THE FUR TRADE IN RUPERT'S LAND: OPENING UP THE CANADIAN NORTHWEST
Volume 20 Number 4
This is the story of the Hudson's Bay Company from its founding in 1670 as a Royal Charter grant to its sale in 1863 and the eventual incorporation into Canada of the original land grant, in 1870. Along the way, we meet Radisson, David Thompson, Louis Riel and a host of Métis, coureurs de bois and native peoples. We see the settling of Manitoba and the extinction of the buffalo. Above all, we experience one part of the building of Canada.
This book is filled with drawings, maps and photographs that enhance Colin Duquemin's rather sparse text. In addition, each of the nine chapters is followed by a number of questions designed to encourage the reader to study further.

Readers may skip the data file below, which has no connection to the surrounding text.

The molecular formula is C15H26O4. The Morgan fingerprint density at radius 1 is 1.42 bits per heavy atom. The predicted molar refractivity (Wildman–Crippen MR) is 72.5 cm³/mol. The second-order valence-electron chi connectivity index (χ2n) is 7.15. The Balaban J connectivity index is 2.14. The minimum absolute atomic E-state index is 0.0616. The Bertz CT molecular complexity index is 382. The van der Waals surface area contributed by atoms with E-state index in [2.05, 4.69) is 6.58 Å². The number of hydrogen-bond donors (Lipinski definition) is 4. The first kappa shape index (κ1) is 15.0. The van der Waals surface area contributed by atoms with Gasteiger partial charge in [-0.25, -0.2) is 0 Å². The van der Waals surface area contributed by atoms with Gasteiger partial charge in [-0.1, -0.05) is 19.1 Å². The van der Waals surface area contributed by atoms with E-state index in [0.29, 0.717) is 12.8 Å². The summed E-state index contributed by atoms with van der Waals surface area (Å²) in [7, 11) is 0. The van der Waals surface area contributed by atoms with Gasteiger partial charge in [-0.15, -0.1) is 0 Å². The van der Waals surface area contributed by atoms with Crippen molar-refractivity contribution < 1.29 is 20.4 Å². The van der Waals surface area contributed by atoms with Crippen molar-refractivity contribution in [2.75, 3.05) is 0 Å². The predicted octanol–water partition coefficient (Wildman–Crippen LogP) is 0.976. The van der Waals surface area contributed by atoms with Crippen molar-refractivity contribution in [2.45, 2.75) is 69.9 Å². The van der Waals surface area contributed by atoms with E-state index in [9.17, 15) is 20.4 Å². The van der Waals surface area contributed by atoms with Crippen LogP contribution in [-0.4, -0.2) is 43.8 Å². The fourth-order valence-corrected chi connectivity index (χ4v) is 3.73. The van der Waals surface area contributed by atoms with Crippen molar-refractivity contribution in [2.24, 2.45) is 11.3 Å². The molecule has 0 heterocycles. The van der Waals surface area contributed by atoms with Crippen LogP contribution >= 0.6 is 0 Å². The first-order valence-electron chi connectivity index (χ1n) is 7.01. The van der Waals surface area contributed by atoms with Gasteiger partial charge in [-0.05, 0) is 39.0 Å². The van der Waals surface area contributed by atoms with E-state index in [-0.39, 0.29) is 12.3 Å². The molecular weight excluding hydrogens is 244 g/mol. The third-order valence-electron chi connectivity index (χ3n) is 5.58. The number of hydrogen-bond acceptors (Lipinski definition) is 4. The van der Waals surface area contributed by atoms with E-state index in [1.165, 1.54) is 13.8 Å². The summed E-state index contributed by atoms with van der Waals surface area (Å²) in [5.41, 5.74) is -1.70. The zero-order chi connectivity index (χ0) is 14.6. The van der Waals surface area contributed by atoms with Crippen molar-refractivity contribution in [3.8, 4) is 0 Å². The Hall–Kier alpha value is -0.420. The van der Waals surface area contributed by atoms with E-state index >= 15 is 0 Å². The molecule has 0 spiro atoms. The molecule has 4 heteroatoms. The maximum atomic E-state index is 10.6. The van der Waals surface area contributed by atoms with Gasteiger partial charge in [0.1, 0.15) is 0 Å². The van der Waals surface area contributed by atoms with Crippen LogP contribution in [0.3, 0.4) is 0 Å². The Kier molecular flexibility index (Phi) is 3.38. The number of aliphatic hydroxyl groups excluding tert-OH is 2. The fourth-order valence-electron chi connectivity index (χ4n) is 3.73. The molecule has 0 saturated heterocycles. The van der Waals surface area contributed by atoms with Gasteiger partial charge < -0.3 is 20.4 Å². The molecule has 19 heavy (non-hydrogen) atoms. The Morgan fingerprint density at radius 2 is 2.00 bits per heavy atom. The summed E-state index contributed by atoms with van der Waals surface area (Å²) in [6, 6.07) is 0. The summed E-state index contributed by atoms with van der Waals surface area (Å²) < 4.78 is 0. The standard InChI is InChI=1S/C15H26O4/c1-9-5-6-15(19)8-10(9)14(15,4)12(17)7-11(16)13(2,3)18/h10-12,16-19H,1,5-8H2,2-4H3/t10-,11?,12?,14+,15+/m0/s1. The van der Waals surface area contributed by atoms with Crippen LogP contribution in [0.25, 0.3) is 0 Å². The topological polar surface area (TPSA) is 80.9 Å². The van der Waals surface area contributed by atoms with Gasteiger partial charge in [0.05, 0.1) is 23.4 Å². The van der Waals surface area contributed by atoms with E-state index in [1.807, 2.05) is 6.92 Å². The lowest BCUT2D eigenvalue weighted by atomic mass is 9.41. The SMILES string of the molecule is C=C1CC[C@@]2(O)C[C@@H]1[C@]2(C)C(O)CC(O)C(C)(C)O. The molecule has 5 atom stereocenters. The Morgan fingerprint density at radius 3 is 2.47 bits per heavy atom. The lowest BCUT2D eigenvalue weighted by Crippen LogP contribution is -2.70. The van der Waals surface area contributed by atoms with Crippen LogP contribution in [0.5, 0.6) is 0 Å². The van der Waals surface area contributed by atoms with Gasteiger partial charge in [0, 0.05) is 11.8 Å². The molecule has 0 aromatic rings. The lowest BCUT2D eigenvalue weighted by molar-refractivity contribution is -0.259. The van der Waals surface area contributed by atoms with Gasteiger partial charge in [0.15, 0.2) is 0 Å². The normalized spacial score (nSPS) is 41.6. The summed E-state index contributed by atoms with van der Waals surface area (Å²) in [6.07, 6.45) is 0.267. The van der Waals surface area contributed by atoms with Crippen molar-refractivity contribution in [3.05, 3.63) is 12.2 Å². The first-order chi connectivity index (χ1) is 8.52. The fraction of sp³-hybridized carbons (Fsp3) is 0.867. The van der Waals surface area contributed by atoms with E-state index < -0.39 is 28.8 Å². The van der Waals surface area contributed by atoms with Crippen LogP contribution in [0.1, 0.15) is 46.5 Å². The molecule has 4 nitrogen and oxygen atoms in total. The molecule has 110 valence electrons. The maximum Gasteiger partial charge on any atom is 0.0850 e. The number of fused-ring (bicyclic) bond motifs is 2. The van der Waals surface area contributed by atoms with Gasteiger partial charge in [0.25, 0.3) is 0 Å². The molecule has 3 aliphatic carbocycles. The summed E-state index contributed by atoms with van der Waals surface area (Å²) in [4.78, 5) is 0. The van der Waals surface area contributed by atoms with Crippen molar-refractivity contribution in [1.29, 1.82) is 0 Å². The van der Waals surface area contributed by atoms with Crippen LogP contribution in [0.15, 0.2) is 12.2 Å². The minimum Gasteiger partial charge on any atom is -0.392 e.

Duquemin closes this book with a comment that the events that took place in Rupert's Land are "best seen in the imagination." The book provides its readers with enough incentive to open a window into their imagination.
Marsha Kaiserman is a conference cataloguer at the Canada Institute for Scientific and Technical Information in Ottawa, Ontario.
1971-1979 | 1980-1985 | 1986-1990 | 1991-1995
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